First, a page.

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Property I
Temple University School of Law
Sinden, Amy

Property Outline
– constant tension between right to exclude vs. right of access
– definition: an unprivileged intentional intrusion on property possessed by another
– not a criminal trespass until someone tells you to get off
            a. State v. Shack (NJ)—migrant farm workers; balancing competing interests
                        1. Source of law—NJ statute; emphasis on relationships
a. ct does not rely on federal statutes that fund 2 programs of CRLS (legal  
    rep) and SCOPE (health services), designed to aid migrant workers
            b. ct uses these to illuminate meaning of statute
2. ct rejects Blackstonian absolutism: “Sic utere tuo…”
a. expresses ideal that all rights are relative; instead of absolutism, we’re
    now talking about relations
3. “Property rights serve human values. They are recognized to that end, and are
     limited by it.”
            a. title to property ≠ ownership of persons on the property
            b. when property rights become relational, must do close factual analysis
            c. …balancing several parties’ interests
            d. “quest is for fair adjustment of the competing needs of the parties in the
light of the realities of the relationship b/t the migrant worker and   
operator of the housing facility”
            b. Desnick v. ABC (p. 111; 7th Cir)—suit against Primetime Live for undercover story
            FRAUD—————— l——————————————————-PRIVILEGED
            pseudo-meter                          l                                   movie-critic             (NON-FRAUD)
            welcome-wagon                                                          restaurant critic
1. useful blackletter law b/t pp 113-118
                                    a. law of trespass—to enter upon another’s land w/out consent
                                    b. exceptions
                                                i. privilege—a trespass is privileged if:
                                    a. the entry is done with the consent of the owner, OR
                                    b. the entry is justified by the necessity to prevent a more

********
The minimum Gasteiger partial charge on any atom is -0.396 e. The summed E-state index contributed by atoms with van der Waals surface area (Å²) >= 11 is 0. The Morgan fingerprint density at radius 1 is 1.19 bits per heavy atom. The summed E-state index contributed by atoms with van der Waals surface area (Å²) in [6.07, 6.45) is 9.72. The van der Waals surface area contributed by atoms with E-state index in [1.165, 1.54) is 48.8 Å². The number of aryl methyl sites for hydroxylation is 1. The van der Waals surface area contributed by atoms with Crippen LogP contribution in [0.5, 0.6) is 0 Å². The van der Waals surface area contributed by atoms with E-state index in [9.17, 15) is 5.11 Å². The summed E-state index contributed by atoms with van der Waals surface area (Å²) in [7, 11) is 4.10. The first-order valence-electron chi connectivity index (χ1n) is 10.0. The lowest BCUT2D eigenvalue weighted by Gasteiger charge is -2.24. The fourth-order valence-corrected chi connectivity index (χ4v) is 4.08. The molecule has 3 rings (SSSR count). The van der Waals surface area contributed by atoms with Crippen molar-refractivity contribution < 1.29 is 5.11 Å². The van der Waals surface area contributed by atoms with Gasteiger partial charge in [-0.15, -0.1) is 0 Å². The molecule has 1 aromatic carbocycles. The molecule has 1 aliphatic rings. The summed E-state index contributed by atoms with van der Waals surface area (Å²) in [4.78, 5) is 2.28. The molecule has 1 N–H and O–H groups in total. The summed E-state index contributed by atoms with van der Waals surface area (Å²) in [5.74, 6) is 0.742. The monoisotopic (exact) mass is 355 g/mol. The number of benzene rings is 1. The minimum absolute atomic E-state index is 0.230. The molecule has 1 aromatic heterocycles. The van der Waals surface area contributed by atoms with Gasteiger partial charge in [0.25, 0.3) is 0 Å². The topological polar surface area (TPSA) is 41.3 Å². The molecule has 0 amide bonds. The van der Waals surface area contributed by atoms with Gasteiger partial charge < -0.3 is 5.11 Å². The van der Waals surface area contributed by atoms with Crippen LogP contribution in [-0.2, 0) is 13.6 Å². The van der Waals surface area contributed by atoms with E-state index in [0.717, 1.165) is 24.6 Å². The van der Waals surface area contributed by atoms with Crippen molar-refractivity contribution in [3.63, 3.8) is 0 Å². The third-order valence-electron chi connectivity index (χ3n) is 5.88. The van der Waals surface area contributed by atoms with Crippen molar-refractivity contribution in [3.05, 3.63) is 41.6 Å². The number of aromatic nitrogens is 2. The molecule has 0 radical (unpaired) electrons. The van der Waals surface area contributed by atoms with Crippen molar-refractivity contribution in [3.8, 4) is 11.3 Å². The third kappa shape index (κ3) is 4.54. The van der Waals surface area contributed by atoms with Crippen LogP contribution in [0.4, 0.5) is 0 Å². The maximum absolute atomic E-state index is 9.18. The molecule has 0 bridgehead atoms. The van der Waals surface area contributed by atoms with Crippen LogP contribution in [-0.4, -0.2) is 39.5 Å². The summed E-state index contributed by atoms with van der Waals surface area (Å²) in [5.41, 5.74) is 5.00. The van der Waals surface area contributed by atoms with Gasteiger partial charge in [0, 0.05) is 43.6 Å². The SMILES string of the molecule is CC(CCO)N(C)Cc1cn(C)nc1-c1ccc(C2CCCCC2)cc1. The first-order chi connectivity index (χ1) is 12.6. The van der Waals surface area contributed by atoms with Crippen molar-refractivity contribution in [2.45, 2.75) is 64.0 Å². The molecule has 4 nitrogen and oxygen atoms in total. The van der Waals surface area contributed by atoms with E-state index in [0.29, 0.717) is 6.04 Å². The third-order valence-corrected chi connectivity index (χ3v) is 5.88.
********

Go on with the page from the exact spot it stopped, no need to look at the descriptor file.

serious harm to persons or property, OR
                                    c. entrance is otherwise encouraged by public policy, OR
                                    d. examples of privileged trespass: stop a crime or help
    someone out of a burning building
                                                ii. implied/expressed consent
                                                iii. informed consent
                                                iv. fraud—sometimes consent effective even though obtained
through fraud. How to tell? There must be an invasion of the specific interests that the tort of trespass seeks to protect
2. Judge Posner says no fraud here-why? public building, no eavesdropping, no
    embarrassingly intimate details revealed, no theft, etc.
3. crucial point: entry wasn’t invasive in the sense of infringing the kind of
interest of Ps that the law of trespass protects (trespass in prop law seeks to protect the inviolability of the person’s property; infringement on the right of possession)—not an interference with the ownership or possession of landu
            a. not a trespass unless a law or judge says it is
            b. see baseball analogy on webcourse
4. A trespass is privileged, if:
            a. the entry is done with the consent of the owner
            b. the entry is justified by the necessity to prevent a more serious harm to 

New class people
                  (see below) shifts line back             to limit of statutes                                  (AAs)
                                                                        CRA 1866                                  2. New places (Uston)
                                                                                                                             Includes mem. orgs
a.       Uston v. Resorts Int’l Hotel, Inc. (p. 119; NJ)—card counter thrown out of Casino; vehicle for reorganizing historical development of case; emphasizes relationships
                        1. right of access extended to casino; casino now a place of “public access”
                        2. Blackstonian absolute right to exclude prevails
                        3. gen’l ROL: “the more private property is devoted to public use, the more it
must accommodate the rights which inhere in individual members of the general public who use that property”
a.       the test—“reasonableness” test
b.      application—unreasonable to exclude card-counter from Casino
c.       five years prior, Uston had filed similar suit in Nevada; 9th circuit came to opposite conclusion: casino can exclude him b/c relationship is not of the kind expressed by common law (inn/CCs) but rather casino/prospective gambler
USSC upholds this gen’l rule—spoke in terms of a continuum (i.e. don’t have to admit someone into your family but an organization “opens its arms” for members)